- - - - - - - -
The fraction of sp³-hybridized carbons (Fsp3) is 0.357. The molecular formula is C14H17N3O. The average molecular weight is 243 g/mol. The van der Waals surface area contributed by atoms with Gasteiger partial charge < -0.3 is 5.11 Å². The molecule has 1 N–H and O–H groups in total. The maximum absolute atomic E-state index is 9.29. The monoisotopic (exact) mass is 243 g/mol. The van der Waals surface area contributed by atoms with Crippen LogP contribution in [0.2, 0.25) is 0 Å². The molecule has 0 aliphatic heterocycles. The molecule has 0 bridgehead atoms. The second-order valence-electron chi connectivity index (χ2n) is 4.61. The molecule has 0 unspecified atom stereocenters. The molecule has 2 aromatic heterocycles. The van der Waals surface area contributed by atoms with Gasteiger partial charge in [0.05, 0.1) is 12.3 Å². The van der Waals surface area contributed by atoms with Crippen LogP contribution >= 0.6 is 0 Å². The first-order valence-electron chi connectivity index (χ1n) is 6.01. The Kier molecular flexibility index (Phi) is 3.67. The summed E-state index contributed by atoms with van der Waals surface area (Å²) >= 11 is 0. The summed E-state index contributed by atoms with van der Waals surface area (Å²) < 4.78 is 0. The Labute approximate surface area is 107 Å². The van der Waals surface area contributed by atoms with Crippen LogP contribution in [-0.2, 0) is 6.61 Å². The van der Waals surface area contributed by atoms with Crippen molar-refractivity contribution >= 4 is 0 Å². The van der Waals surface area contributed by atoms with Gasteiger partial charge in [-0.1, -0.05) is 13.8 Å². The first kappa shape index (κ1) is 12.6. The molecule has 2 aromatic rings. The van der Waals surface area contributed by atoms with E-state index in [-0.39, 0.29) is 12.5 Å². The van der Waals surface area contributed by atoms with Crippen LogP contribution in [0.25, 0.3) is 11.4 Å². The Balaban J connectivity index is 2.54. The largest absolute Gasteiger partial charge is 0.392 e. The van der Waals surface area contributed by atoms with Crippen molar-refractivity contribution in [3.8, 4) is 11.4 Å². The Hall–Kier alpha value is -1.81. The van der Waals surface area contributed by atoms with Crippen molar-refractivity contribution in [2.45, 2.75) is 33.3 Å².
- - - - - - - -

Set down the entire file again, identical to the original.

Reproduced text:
The fraction of sp³-hybridized carbons (Fsp3) is 0.357. The molecular formula is C14H17N3O. The average molecular weight is 243 g/mol. The van der Waals surface area contributed by atoms with Gasteiger partial charge < -0.3 is 5.11 Å². The molecule has 1 N–H and O–H groups in total. The maximum absolute atomic E-state index is 9.29. The monoisotopic (exact) mass is 243 g/mol. The van der Waals surface area contributed by atoms with Crippen LogP contribution in [0.2, 0.25) is 0 Å². The molecule has 0 aliphatic heterocycles. The molecule has 0 bridgehead atoms. The second-order valence-electron chi connectivity index (χ2n) is 4.61. The molecule has 0 unspecified atom stereocenters. The molecule has 2 aromatic heterocycles. The van der Waals surface area contributed by atoms with Gasteiger partial charge in [0.05, 0.1) is 12.3 Å². The van der Waals surface area contributed by atoms with Crippen LogP contribution >= 0.6 is 0 Å². The first-order valence-electron chi connectivity index (χ1n) is 6.01. The Kier molecular flexibility index (Phi) is 3.67. The summed E-state index contributed by atoms with van der Waals surface area (Å²) >= 11 is 0. The summed E-state index contributed by atoms with van der Waals surface area (Å²) < 4.78 is 0. The Labute approximate surface area is 107 Å². The van der Waals surface area contributed by atoms with Crippen LogP contribution in [-0.2, 0) is 6.61 Å². The van der Waals surface area contributed by atoms with Crippen molar-refractivity contribution >= 4 is 0 Å². The van der Waals surface area contributed by atoms with Gasteiger partial charge in [-0.1, -0.05) is 13.8 Å². The first kappa shape index (κ1) is 12.6. The molecule has 2 aromatic rings. The van der Waals surface area contributed by atoms with E-state index in [-0.39, 0.29) is 12.5 Å². The van der Waals surface area contributed by atoms with Crippen LogP contribution in [0.25, 0.3) is 11.4 Å². The Balaban J connectivity index is 2.54. The largest absolute Gasteiger partial charge is 0.392 e. The van der Waals surface area contributed by atoms with Crippen molar-refractivity contribution in [3.8, 4) is 11.4 Å². The Hall–Kier alpha value is -1.81. The van der Waals surface area contributed by atoms with Crippen molar-refractivity contribution in [2.45, 2.75) is 33.3 Å².